Real Estate Agreements: The Most Important Location Is the Future.
Location is a central issue for ASCs, since they are built around convenience and accessibility. You need to structure good real estate arrangements that allow for long-term access to a quality site. It's imperative to address Issues regarding the maintenance of the facility. You need to be mindful of opportunities for a divergence of interests if there is not commonality of ownership between the ASC and the owners of the property.
Look at some often complex lease terms, defining issues such as
• The operating costs in addition to rent to be passed through to the ASC
• Rent escalation provisions
• Any terms addressing the permitted activities of other tenants.
Your operations can be materially affected by a number of matters beyond your control but which can be addressed in real estate documentation. They include the adequacy of parking, the nature of other adjacent businesses and the proximity of competitors.
Payer Agreements: Do They Truly Reflect the Marketplace?
Be aware of the overall managed care marketplace and the nuances of managed care agreements in order to promote financial success for the facility. You need experienced negotiators representing the ASC. All too often facilities eager for volume accept contract terms that are not at market rates or that contain onerous provisions.
Your agreements also need to:
• Carefully address the term and termination provisions of managed care agreements and avoid being locked into untenable arrangements;
• Assess proposed rates in terms of the center's own case mix and volumes; and
• Consider the treatment of implants, devices or other reimbursable services and supplies.
A good contracting team, armed with data as to your operations and a market familiarity, can materially benefit he facility's bottom line without any change in volume.
IT/Business Intelligence: The Better Your Data, the Better Your Decisions.
Integrally related to your overall financial management and contracting activities is the business intelligence infrastructure in place for the ASC. This is a central consideration for success in the healthcare marketplace of the future. You need a robust IT support system that can capture and analyze data and report the same in an intelligible fashion to physician owners. Your management team may be able to again leverage their resources and broader market activity so that you can benefit from IT systems that might be out of reach for an individual facility. Without good analytic support, however, you really won't be able to have the detailed information at your disposal necessary to mange your operations and negotiate contract terms with third parties to promote financial success and long term viability for your facility.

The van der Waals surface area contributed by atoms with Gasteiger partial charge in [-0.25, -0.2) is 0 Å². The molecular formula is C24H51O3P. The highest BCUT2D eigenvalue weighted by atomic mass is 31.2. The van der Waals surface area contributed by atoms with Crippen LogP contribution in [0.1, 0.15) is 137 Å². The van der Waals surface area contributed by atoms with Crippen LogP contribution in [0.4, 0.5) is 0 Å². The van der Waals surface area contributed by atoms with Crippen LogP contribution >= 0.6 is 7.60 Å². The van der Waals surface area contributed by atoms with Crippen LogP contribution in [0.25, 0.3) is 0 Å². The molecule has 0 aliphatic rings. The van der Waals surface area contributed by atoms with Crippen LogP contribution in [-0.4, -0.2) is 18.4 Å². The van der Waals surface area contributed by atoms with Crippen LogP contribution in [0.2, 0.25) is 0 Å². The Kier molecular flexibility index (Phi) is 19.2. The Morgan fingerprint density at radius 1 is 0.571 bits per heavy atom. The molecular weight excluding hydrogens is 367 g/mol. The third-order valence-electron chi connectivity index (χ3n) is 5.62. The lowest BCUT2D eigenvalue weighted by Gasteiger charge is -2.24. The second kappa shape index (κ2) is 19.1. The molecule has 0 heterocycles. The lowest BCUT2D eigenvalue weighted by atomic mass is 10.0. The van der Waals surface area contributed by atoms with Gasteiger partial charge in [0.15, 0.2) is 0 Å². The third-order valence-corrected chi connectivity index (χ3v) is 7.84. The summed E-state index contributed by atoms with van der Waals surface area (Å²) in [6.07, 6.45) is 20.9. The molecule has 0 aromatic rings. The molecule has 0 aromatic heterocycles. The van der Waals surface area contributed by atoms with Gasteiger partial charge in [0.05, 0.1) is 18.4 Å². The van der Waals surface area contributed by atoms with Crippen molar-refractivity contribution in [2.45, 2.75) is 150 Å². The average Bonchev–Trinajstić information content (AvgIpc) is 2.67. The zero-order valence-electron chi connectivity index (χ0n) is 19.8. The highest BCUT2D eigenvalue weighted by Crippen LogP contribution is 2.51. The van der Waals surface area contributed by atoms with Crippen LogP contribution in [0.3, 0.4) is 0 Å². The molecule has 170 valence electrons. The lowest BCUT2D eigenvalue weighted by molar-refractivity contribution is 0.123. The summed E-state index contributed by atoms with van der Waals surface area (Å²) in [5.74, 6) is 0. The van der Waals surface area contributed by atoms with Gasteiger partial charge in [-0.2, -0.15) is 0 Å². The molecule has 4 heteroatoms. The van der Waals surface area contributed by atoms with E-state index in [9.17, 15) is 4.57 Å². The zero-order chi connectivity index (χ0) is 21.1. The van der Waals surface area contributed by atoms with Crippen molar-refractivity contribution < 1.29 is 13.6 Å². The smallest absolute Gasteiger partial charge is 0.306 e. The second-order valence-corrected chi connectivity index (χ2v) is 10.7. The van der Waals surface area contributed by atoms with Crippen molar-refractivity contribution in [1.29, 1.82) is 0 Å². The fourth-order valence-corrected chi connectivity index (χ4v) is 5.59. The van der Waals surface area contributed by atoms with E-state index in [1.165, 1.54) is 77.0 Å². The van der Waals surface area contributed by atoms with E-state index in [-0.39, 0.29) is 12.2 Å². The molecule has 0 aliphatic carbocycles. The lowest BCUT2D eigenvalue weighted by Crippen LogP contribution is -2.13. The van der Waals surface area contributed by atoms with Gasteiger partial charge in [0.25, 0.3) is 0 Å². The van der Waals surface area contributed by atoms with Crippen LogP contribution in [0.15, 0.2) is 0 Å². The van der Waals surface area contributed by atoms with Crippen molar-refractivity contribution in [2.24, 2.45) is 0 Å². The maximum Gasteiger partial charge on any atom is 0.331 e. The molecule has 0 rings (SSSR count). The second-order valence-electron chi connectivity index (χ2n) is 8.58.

Constitution Surgery Centers: Expertise, from Clinical Issues to Contracts
Constitution has decades of experience in the development and operations of successful surgery centers, including:
• Physician-owned single specialty facilities
• Physician-hospital joint venture ASCs
• Major physician-hospital alignment initiatives embracing both ambulatory and inpatient surgery and clinical co-management arrangements
This significant body of work has enabled us to build a broad and deep repository of expertise that we can bring to bear for each facility with which we are affiliated. We pride ourselves in working to understand the nuances of each market and facility and crafting strategies for long-term success. In today's challenging marketplace, leveraging our experience and resources can have a dramatic impact on your facility.
Our leadership includes:
• Experienced health care legal counsel
• Sophisticated financial advisors including CPAs and private equity veterans
We have unrivaled depth in health care regulatory, operational and finance matters. We use this to identify the key issues for facilities and then to craft sophisticated strategies for success.
A key tool we utilize in developing and implementing these strategies is our business intelligence system and IT resources. We can model opportunities, assess the financial implications of transactions and contractual commitments and mange expenses with extraordinary accuracy. Our expertise allows us to use this data for the benefit of our partners.
We would welcome the opportunity to explore how we might employ our resources to enhance your center's success.